Whether you’re doing a research project or looking to explore campus, you’ll want to check out the Special Collections at the USM libraries. But what exactly are these collections, and what makes them special? Susie Bock, the coordinator of Special Collections, shared some information about them and how the university community can use them.
What makes a resource ‘special’ enough to end up in the collections can be a variety of things. “Rare can mean there are only three of these in the world,” Bock explained. “Whereas a unique artifact may mean that there are 500 copies of a book in the world, but this particular book was owned by a certain person, and has annotations in the book that make it unique.”
And it’s not just books and manuscripts – Special Collections gathers rare artifacts too. Its collections range from VHS tapes of USM theater performances in the 1980s to a Greek dictionary from 1499. There’s even a special popup book collection.
So why collect all these rare and unique items? “We’re here to support the academic mission of the university. The way Special Collections does that, in particular, is by making primary material available for the university community and for professors to use in their classes to create active learning experiences,” said Bock.
The Special Collections are not to be missed by students, either. Whether writing a paper or doing a research project, it’s the perfect place to get primary sources. If you’re not sure where to start, you might explore these three meta-collections to narrow your search:
The General Rare Book and Manuscript Collection:
This collection contains rare books and papers of individuals or groups associated with the University of Southern Maine. Here you might find rare books about New England history, or a diary of a Maine nurse.
The University Archives:
This collection contains the records of the University of Southern Maine as well as its precursors (Gorham Normal School through the University of Maine in Gorham, Portland University, Portland Junior College, and the University of Maine in Portland; University of Maine, Portland – Gorham). Here’s a great place to access old yearbooks (dating back until 1919) and student newspapers.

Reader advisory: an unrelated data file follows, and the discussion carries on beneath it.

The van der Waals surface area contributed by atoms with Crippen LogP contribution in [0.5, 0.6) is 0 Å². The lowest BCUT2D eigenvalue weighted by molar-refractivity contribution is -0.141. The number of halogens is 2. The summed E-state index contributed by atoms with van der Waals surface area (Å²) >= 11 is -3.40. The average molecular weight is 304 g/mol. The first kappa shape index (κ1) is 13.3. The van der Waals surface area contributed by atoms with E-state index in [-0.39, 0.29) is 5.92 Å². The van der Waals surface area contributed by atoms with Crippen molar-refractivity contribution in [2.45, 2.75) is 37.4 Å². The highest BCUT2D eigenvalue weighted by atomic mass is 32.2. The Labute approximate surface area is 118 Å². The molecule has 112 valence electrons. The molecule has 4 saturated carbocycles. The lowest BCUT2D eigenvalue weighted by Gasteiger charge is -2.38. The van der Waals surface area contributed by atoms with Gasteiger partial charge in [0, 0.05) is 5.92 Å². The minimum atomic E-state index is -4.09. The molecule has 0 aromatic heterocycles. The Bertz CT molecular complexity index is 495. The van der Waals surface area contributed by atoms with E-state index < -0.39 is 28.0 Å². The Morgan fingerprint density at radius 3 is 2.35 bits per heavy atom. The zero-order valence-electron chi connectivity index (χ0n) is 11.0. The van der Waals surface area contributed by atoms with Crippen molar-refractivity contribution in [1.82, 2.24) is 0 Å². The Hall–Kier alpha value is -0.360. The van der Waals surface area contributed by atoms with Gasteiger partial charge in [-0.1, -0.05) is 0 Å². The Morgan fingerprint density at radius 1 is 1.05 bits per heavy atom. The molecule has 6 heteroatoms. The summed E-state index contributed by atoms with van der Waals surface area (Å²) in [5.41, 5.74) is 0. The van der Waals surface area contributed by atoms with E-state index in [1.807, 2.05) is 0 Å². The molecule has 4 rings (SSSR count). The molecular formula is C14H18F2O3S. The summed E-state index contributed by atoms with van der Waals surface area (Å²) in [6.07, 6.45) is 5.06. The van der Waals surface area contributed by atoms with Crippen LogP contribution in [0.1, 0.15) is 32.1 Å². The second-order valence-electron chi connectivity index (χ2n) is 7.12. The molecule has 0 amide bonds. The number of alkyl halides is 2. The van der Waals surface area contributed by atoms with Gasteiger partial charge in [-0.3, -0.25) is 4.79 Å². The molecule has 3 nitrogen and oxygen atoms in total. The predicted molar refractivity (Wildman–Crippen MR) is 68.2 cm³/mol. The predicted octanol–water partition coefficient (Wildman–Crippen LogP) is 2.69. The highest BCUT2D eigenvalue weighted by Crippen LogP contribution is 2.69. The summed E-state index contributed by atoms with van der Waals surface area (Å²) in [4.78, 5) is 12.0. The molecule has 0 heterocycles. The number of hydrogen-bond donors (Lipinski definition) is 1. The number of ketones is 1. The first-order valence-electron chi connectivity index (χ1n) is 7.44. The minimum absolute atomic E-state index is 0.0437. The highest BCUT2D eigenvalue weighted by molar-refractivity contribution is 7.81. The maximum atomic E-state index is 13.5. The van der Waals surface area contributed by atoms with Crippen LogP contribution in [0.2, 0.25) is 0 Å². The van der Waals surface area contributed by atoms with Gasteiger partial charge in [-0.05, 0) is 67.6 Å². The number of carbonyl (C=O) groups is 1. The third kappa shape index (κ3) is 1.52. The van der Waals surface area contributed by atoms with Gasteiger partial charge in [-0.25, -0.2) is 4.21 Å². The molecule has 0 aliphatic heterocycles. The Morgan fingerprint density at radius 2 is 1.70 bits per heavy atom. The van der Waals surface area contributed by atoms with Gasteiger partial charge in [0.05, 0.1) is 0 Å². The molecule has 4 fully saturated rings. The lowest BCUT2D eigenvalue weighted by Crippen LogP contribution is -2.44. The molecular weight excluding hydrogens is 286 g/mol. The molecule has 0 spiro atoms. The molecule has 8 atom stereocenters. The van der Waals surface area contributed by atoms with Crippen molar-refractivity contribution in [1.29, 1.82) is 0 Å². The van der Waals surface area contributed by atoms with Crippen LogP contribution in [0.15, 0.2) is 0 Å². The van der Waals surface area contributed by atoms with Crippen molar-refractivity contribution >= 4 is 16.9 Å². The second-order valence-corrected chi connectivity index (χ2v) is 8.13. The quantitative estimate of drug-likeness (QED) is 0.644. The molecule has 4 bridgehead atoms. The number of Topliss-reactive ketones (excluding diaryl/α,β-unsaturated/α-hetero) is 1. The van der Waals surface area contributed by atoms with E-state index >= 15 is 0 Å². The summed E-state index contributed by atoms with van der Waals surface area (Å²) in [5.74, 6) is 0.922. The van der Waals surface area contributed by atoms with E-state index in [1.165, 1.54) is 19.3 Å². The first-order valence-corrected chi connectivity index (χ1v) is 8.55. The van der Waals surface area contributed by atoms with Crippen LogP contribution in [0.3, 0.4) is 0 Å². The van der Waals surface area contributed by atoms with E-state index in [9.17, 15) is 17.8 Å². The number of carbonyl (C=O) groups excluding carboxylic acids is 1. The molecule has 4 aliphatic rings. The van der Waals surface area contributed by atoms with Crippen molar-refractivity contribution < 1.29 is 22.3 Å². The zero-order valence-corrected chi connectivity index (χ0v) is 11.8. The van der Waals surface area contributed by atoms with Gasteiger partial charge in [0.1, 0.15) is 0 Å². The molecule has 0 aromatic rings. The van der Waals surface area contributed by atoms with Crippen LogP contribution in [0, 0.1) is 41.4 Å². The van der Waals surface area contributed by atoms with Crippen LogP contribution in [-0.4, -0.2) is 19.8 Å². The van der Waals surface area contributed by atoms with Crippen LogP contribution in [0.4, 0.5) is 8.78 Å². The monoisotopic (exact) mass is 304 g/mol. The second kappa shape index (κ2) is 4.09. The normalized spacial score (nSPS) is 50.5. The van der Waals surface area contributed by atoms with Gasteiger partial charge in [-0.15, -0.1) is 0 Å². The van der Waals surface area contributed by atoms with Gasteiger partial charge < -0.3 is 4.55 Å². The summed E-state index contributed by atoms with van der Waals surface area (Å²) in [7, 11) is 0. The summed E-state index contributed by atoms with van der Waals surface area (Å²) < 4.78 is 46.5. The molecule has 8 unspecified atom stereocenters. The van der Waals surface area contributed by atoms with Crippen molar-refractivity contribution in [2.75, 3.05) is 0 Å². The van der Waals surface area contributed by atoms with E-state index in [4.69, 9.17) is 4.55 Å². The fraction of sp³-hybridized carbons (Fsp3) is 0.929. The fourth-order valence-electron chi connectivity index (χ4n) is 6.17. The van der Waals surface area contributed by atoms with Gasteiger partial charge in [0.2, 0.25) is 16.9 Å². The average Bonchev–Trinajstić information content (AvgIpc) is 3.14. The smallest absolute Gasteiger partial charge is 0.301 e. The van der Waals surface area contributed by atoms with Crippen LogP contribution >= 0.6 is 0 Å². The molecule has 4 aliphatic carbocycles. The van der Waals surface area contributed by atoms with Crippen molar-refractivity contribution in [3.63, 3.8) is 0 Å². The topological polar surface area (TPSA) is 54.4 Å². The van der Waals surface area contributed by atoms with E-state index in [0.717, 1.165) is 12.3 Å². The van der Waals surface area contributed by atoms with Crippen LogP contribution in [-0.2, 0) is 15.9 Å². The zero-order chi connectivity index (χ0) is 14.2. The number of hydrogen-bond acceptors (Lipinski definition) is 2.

The Jean Byers Sampson Center for Diversity in Maine:
This collection is dedicated to diversity and contains artifacts about the African American, Jewish, and LGBTQ+ communities. This is a great place to go for your women & gender studies class, or your African American history course. Check out this amazing African American Maine Photograph Album here.
After exploring the wonders of the Special Collections, Bock described her favorite artifact. Her answer? A Gay Monopoly set from the 1980s.
“It was created in California in the 1980s by the Parker Sisters. It is a monopoly set, but instead of famous streets and cities like Wall Street, these are the streets of famous gay districts in cities. The chance cards all have to do with gay culture,” she said. “What’s so interesting is if I bring the gay monopoly set out today and show it to young gay people, the images and the text is not their culture, because gay culture has changed so much. It’s very interesting.”
This monopoly set was donated to USM by Northern Lamda Nord, a social group that existed in Caribou, Maine for queer people to meet and socialize in a safe space. Yes, Caribou, Maine: the tiny town on the border of Canada that had a population of 9,916 when the group met in the 1980s. Who knew?
Want to get a look at the Gay Monopoly set for yourself? You can visit them either in person on the 6th floor of the Glickman Library or online through the USM library website. If you need help looking for materials, you can use the finding aids on the website that link to digital copies of the collection. If that’s too overwhelming, you can reach out directly to the Bock via email, or any of the other wonderful staff.